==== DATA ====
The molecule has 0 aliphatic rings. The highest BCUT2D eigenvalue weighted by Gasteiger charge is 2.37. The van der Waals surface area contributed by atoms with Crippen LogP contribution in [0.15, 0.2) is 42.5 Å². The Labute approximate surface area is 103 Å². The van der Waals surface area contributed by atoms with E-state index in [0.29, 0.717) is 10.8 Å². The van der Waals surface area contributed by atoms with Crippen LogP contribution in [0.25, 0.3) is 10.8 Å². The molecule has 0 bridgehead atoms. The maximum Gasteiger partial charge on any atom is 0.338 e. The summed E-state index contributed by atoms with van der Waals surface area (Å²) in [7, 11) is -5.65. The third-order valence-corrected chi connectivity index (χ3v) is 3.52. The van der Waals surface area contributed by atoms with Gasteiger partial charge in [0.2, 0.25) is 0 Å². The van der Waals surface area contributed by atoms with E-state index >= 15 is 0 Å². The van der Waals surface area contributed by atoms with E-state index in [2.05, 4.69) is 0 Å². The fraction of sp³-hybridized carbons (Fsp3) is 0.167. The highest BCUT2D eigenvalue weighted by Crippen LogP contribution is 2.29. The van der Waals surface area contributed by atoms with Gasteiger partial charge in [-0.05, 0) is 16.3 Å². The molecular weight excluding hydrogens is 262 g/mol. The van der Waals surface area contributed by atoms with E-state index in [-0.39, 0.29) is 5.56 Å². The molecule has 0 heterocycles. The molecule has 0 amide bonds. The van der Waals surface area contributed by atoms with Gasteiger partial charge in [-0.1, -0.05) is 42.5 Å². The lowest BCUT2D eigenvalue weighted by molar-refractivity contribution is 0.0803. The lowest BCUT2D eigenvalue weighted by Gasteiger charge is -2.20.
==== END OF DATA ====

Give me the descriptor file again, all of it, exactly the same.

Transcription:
The molecule has 0 aliphatic rings. The highest BCUT2D eigenvalue weighted by Gasteiger charge is 2.37. The van der Waals surface area contributed by atoms with Crippen LogP contribution in [0.15, 0.2) is 42.5 Å². The Labute approximate surface area is 103 Å². The van der Waals surface area contributed by atoms with E-state index in [0.29, 0.717) is 10.8 Å². The van der Waals surface area contributed by atoms with Crippen LogP contribution in [0.25, 0.3) is 10.8 Å². The molecule has 0 bridgehead atoms. The maximum Gasteiger partial charge on any atom is 0.338 e. The summed E-state index contributed by atoms with van der Waals surface area (Å²) in [7, 11) is -5.65. The third-order valence-corrected chi connectivity index (χ3v) is 3.52. The van der Waals surface area contributed by atoms with Gasteiger partial charge in [0.2, 0.25) is 0 Å². The van der Waals surface area contributed by atoms with E-state index >= 15 is 0 Å². The van der Waals surface area contributed by atoms with E-state index in [2.05, 4.69) is 0 Å². The fraction of sp³-hybridized carbons (Fsp3) is 0.167. The highest BCUT2D eigenvalue weighted by Crippen LogP contribution is 2.29. The van der Waals surface area contributed by atoms with Gasteiger partial charge in [-0.05, 0) is 16.3 Å². The molecular weight excluding hydrogens is 262 g/mol. The van der Waals surface area contributed by atoms with E-state index in [-0.39, 0.29) is 5.56 Å². The molecule has 0 heterocycles. The molecule has 0 amide bonds. The van der Waals surface area contributed by atoms with Gasteiger partial charge in [-0.1, -0.05) is 42.5 Å². The lowest BCUT2D eigenvalue weighted by molar-refractivity contribution is 0.0803. The lowest BCUT2D eigenvalue weighted by Gasteiger charge is -2.20.